Mar 22, 2011

RPG Settings: Show, Don't Tell

I don't always read Zach's blog but he sometimes has some really good observations. Recently he wrote about how RPG Setting creators should stop writing bad fiction, and focus on gameable material. I agree with this 100%. It's great for padding out page counts and selling lots of text to RPG Hobby-Purchasers, but it doesn't actually contribute that much where it counts - at the game table.

Thinking back to my Screenwriting and Theatre days, one of the basic principles of good fiction writing is also advice more RPG Setting creators need to take to heart: "show, don't tell". If it's not going to show up "on screen" in some way (in the case of an RPG that would be "at the table") then it either needs to be reworked, or removed from the story. Long passages about the geography and history of some Tolkien Clone fantasy world - this actively makes a game worse by diluting the usable material.

Players should also consider this when writing their character "back story" - eg. don't write your characters back story. Write your characters appearance and personality instead. This is the stuff that the other people at the table will actually see. Few people want to read 50, 10 even 2 pages of backstory for someone else's character. Most people don't even want to read that much campaign world description.

So how do you Show your RPG setting without reams of text for people to plod through? Make them encounter it as part of the gameplay right from the beginning.

Races and Classes

Right at the beginning of your game when players are making their characters you can start introducing your campaign world by choosing which races and classes the players can start with. The Dark Sun campaign setting is a good example of this - through picking a character you learn about this world of gladiators, savage elves, insect warriors and dangerous magic. The Forgotten Realms as expressed through D&D 4e does a terrible job with this. There are so many different races and classes you're left with no real sense for what the campaign world is like. There's too much choice and you can't see patterns that suggest a cohesive setting.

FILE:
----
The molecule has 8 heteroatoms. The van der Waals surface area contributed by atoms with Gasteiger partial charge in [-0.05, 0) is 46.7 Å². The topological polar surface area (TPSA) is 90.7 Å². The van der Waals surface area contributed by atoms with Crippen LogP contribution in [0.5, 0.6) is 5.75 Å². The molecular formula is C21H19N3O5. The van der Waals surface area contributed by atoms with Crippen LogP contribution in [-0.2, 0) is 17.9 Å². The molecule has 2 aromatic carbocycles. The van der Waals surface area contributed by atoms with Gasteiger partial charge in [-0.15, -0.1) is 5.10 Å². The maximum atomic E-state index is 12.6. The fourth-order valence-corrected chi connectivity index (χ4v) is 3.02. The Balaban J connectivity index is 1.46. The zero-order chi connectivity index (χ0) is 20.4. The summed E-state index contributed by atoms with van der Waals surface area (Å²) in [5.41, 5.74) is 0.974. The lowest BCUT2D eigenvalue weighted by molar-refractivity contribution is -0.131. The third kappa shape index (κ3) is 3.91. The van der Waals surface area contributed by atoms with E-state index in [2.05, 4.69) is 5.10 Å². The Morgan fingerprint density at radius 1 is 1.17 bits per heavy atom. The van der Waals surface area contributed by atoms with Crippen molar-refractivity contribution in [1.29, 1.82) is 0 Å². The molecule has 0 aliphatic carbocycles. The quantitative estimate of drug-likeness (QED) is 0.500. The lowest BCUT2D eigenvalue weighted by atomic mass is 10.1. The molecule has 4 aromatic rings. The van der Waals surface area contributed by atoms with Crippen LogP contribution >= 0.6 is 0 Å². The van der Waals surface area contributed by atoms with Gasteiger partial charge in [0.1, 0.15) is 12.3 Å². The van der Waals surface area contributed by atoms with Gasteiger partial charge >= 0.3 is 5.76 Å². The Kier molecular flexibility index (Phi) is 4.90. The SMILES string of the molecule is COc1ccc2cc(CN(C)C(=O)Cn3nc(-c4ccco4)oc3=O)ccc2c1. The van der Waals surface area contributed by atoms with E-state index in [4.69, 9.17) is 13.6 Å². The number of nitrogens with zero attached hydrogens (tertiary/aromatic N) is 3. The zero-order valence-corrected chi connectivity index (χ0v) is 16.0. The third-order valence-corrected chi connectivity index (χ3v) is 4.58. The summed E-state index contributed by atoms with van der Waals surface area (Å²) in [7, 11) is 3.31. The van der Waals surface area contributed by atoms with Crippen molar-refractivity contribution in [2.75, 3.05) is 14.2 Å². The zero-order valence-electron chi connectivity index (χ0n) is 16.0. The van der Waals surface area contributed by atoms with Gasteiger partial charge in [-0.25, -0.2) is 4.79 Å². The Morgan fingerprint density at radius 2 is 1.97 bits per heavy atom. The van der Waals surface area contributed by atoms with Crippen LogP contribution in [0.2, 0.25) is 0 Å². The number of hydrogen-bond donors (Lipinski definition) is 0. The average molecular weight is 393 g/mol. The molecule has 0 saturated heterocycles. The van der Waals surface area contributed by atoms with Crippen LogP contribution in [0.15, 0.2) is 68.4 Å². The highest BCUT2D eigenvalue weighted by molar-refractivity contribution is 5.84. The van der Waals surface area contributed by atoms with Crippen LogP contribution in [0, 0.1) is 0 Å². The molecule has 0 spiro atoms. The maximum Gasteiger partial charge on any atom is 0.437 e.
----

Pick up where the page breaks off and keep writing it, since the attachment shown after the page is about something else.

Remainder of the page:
If you're using a game like 4e or Pathfinder or even original D&D with lots of Dragon Magazine articles with extra classes - it's worth thinking about restricting the starting lists of races and classes to help introduce the campaign world. As new areas are introduced and explored these new options can become available to the players.

Starting Equipment

Like Races and Classes the gear you let players look over and equip their characters from is a great opportunity to introduce more about your campaign setting. Consider an items list that would include:

  • Garlic
  • Wolfsbane
  • Mallet and Wooden Stakes
  • Holy Symbol
  • Silver Arrow

and another that included these instead:

  • Canteen
  • Billowy Robes (Bedouin Style)
  • Sand Goggles
  • Camel
  • Telescope

Putting them all together and you get no real sense for a campaign world. On their own you get a feeling for the setting without any background information or geography lessons.

Other Ways to Introduce Setting

Any other choices the players make in creating their characters are great opportunities to introduce more setting details. Spells, Minor Magical Items, even a list of suggested starting names can help.


Print out some artwork and glue it to your notebooks. Make your own DM screen with images you think set the right tone for your campaign world. Get some character sheets done in a style that's less vanilla accountancy and more evocative of the specific genre you're running your game in.

I'm also very much in favour of these DMing / Adventure writing techniques that were more en vogue in the earlier years of the hobby:

Buy the Old Timer a Drink

Each time you do, roll on the random table for some bit of information about the area the adventure will be taking place in. These might be reports of monsters that have been seen, local legends, news about what other adventurers are doing, or even some bit of info about the local nobility that could tie into the politics of the region. What's important is that this is something an NPC is talking to the Player Characters about -- not some dry bit of text you're asking the players to read, or you're narrating at them.

Maps and Keys

Maps as props that the players have and can refer to are great.

Maps that the DM uses with information about not only the monsters and treasure in a certain location, but also a sentence or two about the scenery are one of the best ways to incrementally show the players the campaign setting. Even a couple of words can go a long way.

"You go to the Inn" doesn't tell me a lot.

"You walk through the rain to the moldy Inn" says some interesting things without taking too much time.

Less is More

I understand that if you work for a big RPG publisher you're getting paid by the word, and it's in your best interests to pad out that text and make your setting info as verbose as you can. If you're a regular gamer though... that's not going to help you. Focus more on what you'll actually use at the game table and I you'll be able to enjoy the work you put into them even more.